Aluminum exposure from parenteral nutrition in preterm infants: bone health at 15-year follow-up

Article


Fewtrell, Mary S., Bishop, Nick J., Edmonds, C., Isaacs, Elizabeth B. and Lucas, Alan 2009. Aluminum exposure from parenteral nutrition in preterm infants: bone health at 15-year follow-up. PEDIATRICS. 124 (5), pp. 1372-1379.
AuthorsFewtrell, Mary S., Bishop, Nick J., Edmonds, C., Isaacs, Elizabeth B. and Lucas, Alan
Abstract

Background: Aluminum has known neurotoxicity and may impair short-term bone health. In a randomised trial we showed reduced neurodevelopmental scores in preterm infants previously exposed to aluminum from parenteral nutrition solutions. Here, in the same cohort, we test the hypothesis that neonatal aluminum exposure also adversely affects long-term bone health, as indicated by reduced bone mass.
Methods: Bone area (BA) and bone mineral content (BMC) of lumbar spine, hip and whole body were measured with Dual X-ray Absorptiometry (DXA) in 13-15yr olds who were born preterm and randomly assigned standard or aluminum-depleted parenteral nutrition (PN) solutions during the neonatal period.
Results: 59 subjects (32% of survivors) were followed. Those randomised to standard PN solution had lower lumbar spine BMC; apparently explained by a concomitant decrease in bone size. In non-randomised analyses, subjects exposed to neonatal aluminum intakes above the median (55mcg/kg) had lower hip BMC (by 7.6% (95% CI 0.21 to 2.38; p=0.02)), independent of bone (or body) size.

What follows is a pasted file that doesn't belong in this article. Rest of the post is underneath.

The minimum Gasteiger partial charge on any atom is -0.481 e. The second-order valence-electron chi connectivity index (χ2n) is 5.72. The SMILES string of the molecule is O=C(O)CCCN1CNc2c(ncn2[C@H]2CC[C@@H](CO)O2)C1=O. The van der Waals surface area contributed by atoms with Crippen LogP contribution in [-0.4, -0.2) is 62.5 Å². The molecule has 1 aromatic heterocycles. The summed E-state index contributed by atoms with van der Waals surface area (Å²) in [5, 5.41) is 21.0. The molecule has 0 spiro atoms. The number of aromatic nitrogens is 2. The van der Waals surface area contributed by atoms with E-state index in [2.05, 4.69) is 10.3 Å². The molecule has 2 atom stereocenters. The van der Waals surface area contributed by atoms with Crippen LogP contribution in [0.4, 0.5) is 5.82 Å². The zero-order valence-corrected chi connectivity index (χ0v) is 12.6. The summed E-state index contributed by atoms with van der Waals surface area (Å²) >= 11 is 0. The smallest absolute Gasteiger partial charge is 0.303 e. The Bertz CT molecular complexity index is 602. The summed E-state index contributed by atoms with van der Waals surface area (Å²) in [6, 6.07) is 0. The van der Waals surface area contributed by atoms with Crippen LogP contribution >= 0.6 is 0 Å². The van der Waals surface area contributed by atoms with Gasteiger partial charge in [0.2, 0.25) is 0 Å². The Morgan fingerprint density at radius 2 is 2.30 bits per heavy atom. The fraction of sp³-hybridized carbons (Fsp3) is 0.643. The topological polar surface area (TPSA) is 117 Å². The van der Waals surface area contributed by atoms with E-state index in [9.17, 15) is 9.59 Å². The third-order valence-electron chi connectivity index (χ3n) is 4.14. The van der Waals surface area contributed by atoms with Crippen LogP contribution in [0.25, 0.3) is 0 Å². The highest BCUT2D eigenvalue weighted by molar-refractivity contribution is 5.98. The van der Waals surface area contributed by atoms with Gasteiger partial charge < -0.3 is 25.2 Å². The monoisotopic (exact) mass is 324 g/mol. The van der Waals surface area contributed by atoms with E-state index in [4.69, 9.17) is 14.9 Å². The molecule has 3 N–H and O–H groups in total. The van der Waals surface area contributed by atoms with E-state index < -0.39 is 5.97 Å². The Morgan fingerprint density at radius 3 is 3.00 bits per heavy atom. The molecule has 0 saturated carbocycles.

Conclusion: Neonates exposed to parenteral aluminum may have reduced lumbar spine and hip bone mass during adolescence, potential risk factors for later osteoporosis and hip fracture. These findings need confirmation in larger, more detailed studies. Nevertheless, given our previous finding of adverse developmental outcome in these subjects, and the sizeable number of contemporary infants undergoing intensive neonatal care who are still exposed to aluminum via parenteral feeding solutions, the potential adverse long term consequences of early aluminum exposure now deserve renewed attention.

Keywordspreterm infant; bone health; parenteral nutrition; aluminum
JournalPEDIATRICS
Journal citation124 (5), pp. 1372-1379
ISSN0031-4005
Year2009
Accepted author manuscript
License
CC BY-ND
Web address (URL)http://dx.doi.org/10.1542/peds.2009-0783
http://hdl.handle.net/10552/452
Publication dates
PrintNov 2009
Publication process dates
Deposited17 Dec 2009
Additional information

Citation:
Fewtrell, M.S. et al (2009). ‘Aluminium exposure from intravenous feeding solutions and later bone health: 15 year follow-up of a randomised trial in preterm infants’. Pediatrics, 124 (5) 1372-1379..

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